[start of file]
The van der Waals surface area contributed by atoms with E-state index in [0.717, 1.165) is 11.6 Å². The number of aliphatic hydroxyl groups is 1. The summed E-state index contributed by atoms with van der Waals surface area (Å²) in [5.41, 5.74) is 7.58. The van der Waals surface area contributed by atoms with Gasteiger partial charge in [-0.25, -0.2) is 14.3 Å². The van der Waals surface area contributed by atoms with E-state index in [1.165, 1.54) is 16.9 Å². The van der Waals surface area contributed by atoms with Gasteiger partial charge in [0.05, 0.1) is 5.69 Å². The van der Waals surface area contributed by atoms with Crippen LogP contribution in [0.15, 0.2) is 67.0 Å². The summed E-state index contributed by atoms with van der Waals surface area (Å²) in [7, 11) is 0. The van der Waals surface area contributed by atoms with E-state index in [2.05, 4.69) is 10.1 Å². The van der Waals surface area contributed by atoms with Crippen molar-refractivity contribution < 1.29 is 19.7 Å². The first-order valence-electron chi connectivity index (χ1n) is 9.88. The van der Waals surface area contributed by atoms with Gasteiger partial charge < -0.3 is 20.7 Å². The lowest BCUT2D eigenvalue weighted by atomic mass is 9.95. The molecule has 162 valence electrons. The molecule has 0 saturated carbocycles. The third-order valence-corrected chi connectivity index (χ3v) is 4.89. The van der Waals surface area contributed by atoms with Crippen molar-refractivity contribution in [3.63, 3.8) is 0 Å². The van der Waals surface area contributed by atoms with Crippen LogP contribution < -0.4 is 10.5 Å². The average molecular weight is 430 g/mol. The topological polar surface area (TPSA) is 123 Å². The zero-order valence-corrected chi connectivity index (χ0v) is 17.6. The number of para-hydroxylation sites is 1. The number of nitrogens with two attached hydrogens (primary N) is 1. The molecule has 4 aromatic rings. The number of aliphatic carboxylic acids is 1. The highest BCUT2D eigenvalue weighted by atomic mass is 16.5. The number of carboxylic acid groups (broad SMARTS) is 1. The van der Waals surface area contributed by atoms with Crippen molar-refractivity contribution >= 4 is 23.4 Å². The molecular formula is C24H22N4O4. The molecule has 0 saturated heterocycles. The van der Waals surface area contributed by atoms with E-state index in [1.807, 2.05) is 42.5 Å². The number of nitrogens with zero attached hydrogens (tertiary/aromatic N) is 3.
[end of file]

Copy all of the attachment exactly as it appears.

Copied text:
The van der Waals surface area contributed by atoms with E-state index in [0.717, 1.165) is 11.6 Å². The number of aliphatic hydroxyl groups is 1. The summed E-state index contributed by atoms with van der Waals surface area (Å²) in [5.41, 5.74) is 7.58. The van der Waals surface area contributed by atoms with Gasteiger partial charge in [-0.25, -0.2) is 14.3 Å². The van der Waals surface area contributed by atoms with E-state index in [1.165, 1.54) is 16.9 Å². The van der Waals surface area contributed by atoms with Gasteiger partial charge in [0.05, 0.1) is 5.69 Å². The van der Waals surface area contributed by atoms with Crippen LogP contribution in [0.15, 0.2) is 67.0 Å². The summed E-state index contributed by atoms with van der Waals surface area (Å²) in [7, 11) is 0. The van der Waals surface area contributed by atoms with E-state index in [2.05, 4.69) is 10.1 Å². The van der Waals surface area contributed by atoms with Crippen molar-refractivity contribution < 1.29 is 19.7 Å². The first-order valence-electron chi connectivity index (χ1n) is 9.88. The van der Waals surface area contributed by atoms with Gasteiger partial charge < -0.3 is 20.7 Å². The lowest BCUT2D eigenvalue weighted by atomic mass is 9.95. The molecule has 162 valence electrons. The molecule has 0 saturated carbocycles. The third-order valence-corrected chi connectivity index (χ3v) is 4.89. The van der Waals surface area contributed by atoms with Crippen molar-refractivity contribution in [3.63, 3.8) is 0 Å². The van der Waals surface area contributed by atoms with Crippen LogP contribution < -0.4 is 10.5 Å². The average molecular weight is 430 g/mol. The topological polar surface area (TPSA) is 123 Å². The zero-order valence-corrected chi connectivity index (χ0v) is 17.6. The number of para-hydroxylation sites is 1. The number of nitrogens with two attached hydrogens (primary N) is 1. The molecule has 4 aromatic rings. The number of aliphatic carboxylic acids is 1. The highest BCUT2D eigenvalue weighted by atomic mass is 16.5. The number of carboxylic acid groups (broad SMARTS) is 1. The van der Waals surface area contributed by atoms with Crippen molar-refractivity contribution >= 4 is 23.4 Å². The molecular formula is C24H22N4O4. The molecule has 0 saturated heterocycles. The van der Waals surface area contributed by atoms with E-state index in [1.807, 2.05) is 42.5 Å². The number of nitrogens with zero attached hydrogens (tertiary/aromatic N) is 3.